Parenting takes a lot of time. There’s nap time and play time and snack time and bath time. Breakfast, lunch, and dinner time. Story time, snuggle time, time to get ready, time to go. When bedtime finally comes around, is there really any time left?
When all the other times have been taken care of and my three little ones are sleeping soundly, I try to take some time for myself, some breathing time, some relaxing time. But all too often there are other things to do: it’s clean-up time, or time to write, or maybe time to work on that costume for that party next week. By the time there really is nothing left to do, I’m either falling asleep or my brain is abuzz and needs to be reset, turned off, given a break. Which often means a bowl of ice cream and a show on the couch with my husband.
So where and when and how do I – or anyone – find that “me” time? That time that clears the mind, rejuvenates the spirit, refreshes the body, and energizes the self for all those other “times”?
I’ve found that time in running. I run several times a week, usually for 45 minutes to an hour. I can get my minutes in before my husband leaves for work in the morning, which gets my day off to a energized start and doesn’t cut into anybody else’s time.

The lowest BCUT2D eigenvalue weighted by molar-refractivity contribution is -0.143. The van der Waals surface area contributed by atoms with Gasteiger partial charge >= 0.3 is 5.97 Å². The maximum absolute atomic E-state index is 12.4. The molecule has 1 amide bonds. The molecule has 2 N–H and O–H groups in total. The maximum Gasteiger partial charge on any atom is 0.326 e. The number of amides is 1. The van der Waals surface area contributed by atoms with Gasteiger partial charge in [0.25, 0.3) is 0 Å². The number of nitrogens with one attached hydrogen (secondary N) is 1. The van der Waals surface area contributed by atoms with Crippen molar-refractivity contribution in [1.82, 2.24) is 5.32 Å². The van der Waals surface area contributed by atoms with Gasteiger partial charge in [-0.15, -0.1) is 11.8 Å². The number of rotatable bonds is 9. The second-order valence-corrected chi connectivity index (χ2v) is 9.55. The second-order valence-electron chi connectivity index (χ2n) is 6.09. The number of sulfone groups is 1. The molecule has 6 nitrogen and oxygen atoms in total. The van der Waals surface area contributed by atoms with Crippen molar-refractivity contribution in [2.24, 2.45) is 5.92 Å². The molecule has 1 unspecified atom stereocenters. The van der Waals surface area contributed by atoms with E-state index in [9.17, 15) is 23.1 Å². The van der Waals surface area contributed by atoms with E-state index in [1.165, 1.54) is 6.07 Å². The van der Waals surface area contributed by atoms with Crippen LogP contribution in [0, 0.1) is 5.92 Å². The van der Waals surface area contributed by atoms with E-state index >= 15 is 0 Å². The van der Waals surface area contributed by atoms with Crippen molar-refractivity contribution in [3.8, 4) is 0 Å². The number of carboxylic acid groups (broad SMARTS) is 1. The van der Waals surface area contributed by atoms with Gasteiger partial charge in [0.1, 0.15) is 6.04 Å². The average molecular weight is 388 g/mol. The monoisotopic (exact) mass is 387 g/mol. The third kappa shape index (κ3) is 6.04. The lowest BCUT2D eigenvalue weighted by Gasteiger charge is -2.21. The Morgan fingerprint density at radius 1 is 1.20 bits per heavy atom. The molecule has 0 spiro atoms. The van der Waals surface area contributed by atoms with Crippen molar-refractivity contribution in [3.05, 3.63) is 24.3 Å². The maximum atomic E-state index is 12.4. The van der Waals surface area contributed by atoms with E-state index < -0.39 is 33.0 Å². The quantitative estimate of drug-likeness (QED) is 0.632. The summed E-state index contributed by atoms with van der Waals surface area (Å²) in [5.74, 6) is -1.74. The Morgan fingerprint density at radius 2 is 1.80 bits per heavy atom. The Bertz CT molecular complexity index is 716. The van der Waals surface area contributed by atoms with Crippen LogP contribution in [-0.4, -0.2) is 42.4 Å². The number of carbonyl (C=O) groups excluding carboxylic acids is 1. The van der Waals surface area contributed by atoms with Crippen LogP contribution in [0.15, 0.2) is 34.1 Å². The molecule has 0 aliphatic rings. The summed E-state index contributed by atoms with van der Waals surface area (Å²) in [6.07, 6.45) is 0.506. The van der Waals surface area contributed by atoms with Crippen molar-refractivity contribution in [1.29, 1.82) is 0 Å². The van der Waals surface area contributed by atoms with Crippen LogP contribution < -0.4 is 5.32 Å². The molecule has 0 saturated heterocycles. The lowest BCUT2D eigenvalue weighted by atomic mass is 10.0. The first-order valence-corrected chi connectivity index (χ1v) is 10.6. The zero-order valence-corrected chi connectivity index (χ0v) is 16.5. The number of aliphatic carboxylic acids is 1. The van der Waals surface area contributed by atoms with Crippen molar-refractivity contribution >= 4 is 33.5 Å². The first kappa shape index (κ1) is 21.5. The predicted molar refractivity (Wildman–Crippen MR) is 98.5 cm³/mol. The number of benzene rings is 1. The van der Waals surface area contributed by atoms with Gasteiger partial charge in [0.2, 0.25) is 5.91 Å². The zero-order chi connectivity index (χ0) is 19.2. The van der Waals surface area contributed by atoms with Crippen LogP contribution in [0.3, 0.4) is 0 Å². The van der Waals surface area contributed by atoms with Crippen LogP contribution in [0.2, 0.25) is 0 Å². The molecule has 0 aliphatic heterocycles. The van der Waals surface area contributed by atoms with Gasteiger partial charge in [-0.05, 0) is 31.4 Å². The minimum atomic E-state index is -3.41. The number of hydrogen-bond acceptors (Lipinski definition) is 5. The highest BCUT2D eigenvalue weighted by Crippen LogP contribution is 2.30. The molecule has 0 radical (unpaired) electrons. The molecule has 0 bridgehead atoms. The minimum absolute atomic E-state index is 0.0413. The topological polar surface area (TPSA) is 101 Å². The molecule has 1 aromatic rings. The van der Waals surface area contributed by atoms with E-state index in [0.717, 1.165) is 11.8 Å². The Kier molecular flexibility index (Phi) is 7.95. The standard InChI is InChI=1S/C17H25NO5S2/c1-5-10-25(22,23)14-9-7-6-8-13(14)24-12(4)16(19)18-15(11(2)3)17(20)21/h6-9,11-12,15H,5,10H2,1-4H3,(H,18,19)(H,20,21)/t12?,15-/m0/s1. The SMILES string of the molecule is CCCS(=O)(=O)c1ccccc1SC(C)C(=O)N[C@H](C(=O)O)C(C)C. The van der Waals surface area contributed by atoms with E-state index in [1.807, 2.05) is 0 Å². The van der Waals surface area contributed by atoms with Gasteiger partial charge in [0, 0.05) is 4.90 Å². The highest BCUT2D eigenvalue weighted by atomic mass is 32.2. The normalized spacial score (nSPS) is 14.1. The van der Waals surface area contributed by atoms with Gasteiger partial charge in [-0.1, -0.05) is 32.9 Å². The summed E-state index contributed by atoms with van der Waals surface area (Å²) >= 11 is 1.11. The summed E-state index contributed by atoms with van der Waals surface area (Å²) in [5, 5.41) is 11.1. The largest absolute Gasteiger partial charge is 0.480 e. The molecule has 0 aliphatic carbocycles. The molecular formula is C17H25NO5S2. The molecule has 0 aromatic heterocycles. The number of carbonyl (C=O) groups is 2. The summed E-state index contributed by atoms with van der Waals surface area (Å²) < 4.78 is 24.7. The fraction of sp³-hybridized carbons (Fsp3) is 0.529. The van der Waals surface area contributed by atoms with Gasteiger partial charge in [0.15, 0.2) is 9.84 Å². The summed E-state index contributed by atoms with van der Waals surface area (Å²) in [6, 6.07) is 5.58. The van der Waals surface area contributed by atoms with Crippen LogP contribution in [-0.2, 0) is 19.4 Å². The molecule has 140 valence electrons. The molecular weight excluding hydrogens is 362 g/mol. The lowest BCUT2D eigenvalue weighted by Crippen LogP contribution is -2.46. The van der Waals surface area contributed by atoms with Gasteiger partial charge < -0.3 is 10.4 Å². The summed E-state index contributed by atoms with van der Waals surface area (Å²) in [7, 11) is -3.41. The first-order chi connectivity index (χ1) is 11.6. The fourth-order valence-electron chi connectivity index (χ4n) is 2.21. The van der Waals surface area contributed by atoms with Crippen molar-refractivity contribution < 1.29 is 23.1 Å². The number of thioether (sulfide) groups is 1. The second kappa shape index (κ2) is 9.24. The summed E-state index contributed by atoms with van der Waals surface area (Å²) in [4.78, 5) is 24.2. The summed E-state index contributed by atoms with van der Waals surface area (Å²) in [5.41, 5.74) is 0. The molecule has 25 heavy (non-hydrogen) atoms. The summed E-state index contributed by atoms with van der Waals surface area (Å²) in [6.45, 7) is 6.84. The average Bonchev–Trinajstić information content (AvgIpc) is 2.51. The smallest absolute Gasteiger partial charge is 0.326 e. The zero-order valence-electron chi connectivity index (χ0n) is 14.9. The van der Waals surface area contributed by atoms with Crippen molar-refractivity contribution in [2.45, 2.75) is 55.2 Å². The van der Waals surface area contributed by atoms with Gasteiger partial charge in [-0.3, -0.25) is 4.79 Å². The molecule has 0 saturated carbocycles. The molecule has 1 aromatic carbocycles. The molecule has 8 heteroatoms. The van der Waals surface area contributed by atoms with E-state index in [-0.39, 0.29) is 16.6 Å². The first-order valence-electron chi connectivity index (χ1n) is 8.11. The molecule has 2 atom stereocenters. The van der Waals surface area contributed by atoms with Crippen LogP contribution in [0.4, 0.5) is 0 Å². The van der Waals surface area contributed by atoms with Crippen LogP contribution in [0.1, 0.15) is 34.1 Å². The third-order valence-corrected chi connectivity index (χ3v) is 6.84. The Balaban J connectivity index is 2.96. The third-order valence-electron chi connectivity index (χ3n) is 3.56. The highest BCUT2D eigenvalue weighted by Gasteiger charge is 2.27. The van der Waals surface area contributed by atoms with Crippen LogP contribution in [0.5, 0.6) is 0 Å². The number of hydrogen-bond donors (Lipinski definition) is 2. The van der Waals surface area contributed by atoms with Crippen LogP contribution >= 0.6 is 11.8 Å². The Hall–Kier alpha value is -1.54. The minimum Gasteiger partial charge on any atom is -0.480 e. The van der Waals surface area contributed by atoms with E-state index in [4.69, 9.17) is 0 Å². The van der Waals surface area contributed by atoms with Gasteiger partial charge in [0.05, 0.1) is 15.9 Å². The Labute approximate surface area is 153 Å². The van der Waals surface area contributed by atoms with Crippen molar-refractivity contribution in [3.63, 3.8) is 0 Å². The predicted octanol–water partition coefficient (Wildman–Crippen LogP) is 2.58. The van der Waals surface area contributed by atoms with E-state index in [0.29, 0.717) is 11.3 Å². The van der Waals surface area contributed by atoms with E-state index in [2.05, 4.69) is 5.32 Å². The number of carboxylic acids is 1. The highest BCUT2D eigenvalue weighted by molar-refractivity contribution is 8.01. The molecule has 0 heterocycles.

I can run unplugged if I need to think through difficult problems or work out knotty situations and emotions in my head. Or I can turn on some music and rock out for a dance-party-esque workout. Or I can put on a podcast and listen in on stimulating conversations and well-told stories. Whichever I choose, I come back feeling mentally clear and enriched, ready to give my attention to my kids – to listen more patiently to their needs and ideas, their dreams and their complaints.
If I’m feeling a little down, a couple of solid miles can burn off some of the negativity. If I’m happy and feeling great, a good run can put me in super-mom mode: all sunshine and enthusiasm. But mostly, running keeps me on an even keel – reliable, constant, steady, unflappable.
When I’m running regularly, I don’t get consumed in thinking about managing and balancing my family’s diet. I’m more inclined to eat and feed my family well when I’m logging miles; we all benefit from the healthy diet. And my body feels stronger, I feel more confident, and I feel more capable of handling all those little things that come up in daily life, from changing yet another diaper to bundling up my three children to go into Manhattan on the subway.
Yes, running is a most efficient use of the first hour of my day. I come home mentally, emotionally, and physically primed for the demands of motherhood. I’m able to get “my” time in first so all those other times throughout the day have something solid to balance and build on. And if, at the end of the day, I still need to relax and reset with a bowl of ice cream and show, I can enjoy and savor those all the more knowing I’ve already put in my time.